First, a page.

List of Majority Leaders of the Minnesota House of Representatives

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This article is part of a series on the
politics and government of
Minnesota

This is a list of Majority Leaders of the Minnesota House of Representatives

Name Took Office Left Office Party/Caucus
Winslow W. R Dunn 1901 1903 Republican
George W. Wilson 1903 1905 Republican
Anton J. Rockne 1905 1909 Republican
Henry Rines 1909 1913 Republican
William I. Nolan 1913 1915 Conservative
Thomas H. Girling 1915 1917 Conservative
Willis I. Norton 1917 1933 Conservative
John J. McDonough 1933 1935 Liberal
Roy E. Dunn 1935 1937 Conservative
Carl J. Eastvold 1937 1939 Liberal
Roy E. Dunn 1939 1955 Conservative
Fred A. Cina 1955 1963 Liberal
Aubrey W. Dirlam 1963 1971 Conservative
Ernest A. Lindstrom 1971 1973 Republican
Irv Anderson[- 1] 1973 1981 Democratic-Farmer-Labor
Jerry Knickerbocker[- 2] 1979 1980 Independent-Republican
Willis R. Eken 1981 1984 Democratic-Farmer-Labor
Harry Sieben[- 3] 1984 1985 Democratic-Farmer-Labor
Connie Levi 1985 1987 Independent-Republican
Robert Vanasek 1987 1987 Democratic-Farmer-Labor
Ann Wynia 1987 1989 Democratic-Farmer-Labor
Dee Long 1989 1992 Democratic-Farmer-Labor
Alan Welle 1992 1993 Democratic-Farmer-Labor
Irv Anderson 1993 1993 Democratic-Farmer-Labor
Phil Carruthers 1993 1997 Democratic-Farmer-Labor
Ted Winter 1997 1999 Democratic-Farmer-Labor
Tim Pawlenty 1999 2003 Republican
Erik Paulsen 2003 2007 Republican
Tony Sertich 2007 2011 Democratic-Farmer-Labor
Matt Dean 2011 2013 Republican
Erin Murphy 2013 present Democratic-Farmer-Labor

Notes on Minnesota political party names[edit]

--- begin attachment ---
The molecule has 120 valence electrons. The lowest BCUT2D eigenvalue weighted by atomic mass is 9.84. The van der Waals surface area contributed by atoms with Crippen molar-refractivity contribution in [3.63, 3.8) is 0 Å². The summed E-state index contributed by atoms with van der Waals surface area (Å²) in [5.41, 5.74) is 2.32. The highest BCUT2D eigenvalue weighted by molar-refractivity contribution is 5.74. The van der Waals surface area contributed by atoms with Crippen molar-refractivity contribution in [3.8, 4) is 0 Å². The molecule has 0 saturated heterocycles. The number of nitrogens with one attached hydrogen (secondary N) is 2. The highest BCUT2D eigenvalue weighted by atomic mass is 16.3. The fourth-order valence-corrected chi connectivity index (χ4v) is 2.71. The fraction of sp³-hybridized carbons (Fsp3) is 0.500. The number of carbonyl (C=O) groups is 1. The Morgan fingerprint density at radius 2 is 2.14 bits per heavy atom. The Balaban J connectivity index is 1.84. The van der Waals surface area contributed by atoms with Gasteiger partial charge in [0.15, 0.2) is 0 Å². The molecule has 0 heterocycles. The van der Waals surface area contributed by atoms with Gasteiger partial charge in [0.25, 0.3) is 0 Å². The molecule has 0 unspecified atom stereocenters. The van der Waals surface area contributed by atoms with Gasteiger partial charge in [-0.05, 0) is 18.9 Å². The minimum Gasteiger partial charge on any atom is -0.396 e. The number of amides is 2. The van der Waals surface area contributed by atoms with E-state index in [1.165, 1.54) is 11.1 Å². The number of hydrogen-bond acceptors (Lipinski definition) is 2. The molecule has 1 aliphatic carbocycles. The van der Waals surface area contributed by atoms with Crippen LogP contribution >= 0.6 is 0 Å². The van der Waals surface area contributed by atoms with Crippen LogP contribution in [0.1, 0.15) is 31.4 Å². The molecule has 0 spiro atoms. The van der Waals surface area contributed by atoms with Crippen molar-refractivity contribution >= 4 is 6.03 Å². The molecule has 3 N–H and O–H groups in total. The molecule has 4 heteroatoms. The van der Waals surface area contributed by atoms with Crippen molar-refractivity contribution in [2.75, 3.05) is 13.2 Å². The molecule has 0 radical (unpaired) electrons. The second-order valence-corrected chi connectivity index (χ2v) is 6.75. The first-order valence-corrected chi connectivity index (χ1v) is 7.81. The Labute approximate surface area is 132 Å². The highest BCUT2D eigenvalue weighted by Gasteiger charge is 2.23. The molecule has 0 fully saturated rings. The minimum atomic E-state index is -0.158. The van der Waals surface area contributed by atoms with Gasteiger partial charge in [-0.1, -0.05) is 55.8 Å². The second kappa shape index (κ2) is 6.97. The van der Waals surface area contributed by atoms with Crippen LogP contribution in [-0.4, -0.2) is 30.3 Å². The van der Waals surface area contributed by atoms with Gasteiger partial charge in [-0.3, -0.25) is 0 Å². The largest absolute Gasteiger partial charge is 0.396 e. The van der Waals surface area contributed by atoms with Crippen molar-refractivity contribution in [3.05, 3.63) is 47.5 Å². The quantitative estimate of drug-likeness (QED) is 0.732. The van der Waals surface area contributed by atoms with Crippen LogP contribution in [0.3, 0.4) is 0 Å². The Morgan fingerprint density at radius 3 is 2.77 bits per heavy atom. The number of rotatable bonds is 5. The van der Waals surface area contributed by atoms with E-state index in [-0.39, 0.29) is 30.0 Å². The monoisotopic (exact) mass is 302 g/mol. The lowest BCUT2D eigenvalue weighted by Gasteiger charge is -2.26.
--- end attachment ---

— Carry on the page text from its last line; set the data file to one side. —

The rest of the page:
• Republican Party of Minnesota: From November 15, 1975 to September 23, 1995 the name of the state Republican party was the Independent-Republican party (I-R). The party has always been affiliated with the national Republican Party.

In 1913, Minnesota legislators began to be elected on nonpartisan ballots. Nonpartisanship also was an historical accident that occurred in the 1913 session when a bill to provide for no party elections of judges and city and county officers was amended to include the Legislature in the belief that it would kill the bill. Legislators ran and caucused as "Liberals" or "Conservatives" roughly equivalent in most years to Democratic-Farmer-Labor and Republican, respectively. The law was changed in 1973, in 1974, House members again ran with party designation.

Notes[edit]

  1. ^ From 1979 to 1980, the House was evenly divided. Irv Anderson served as leader of the DFL caucus.
  2. ^ From 1979 to 1980, the House was evenly divided. Jerry Knickerbocker served as leader of the I-R caucus.
  3. ^ Wilis R. Eken resigned as majority leader in 1984. Rather than elect a new majority leader, House Speaker Harry Sieben appointed himself majority leader as well.

References[edit]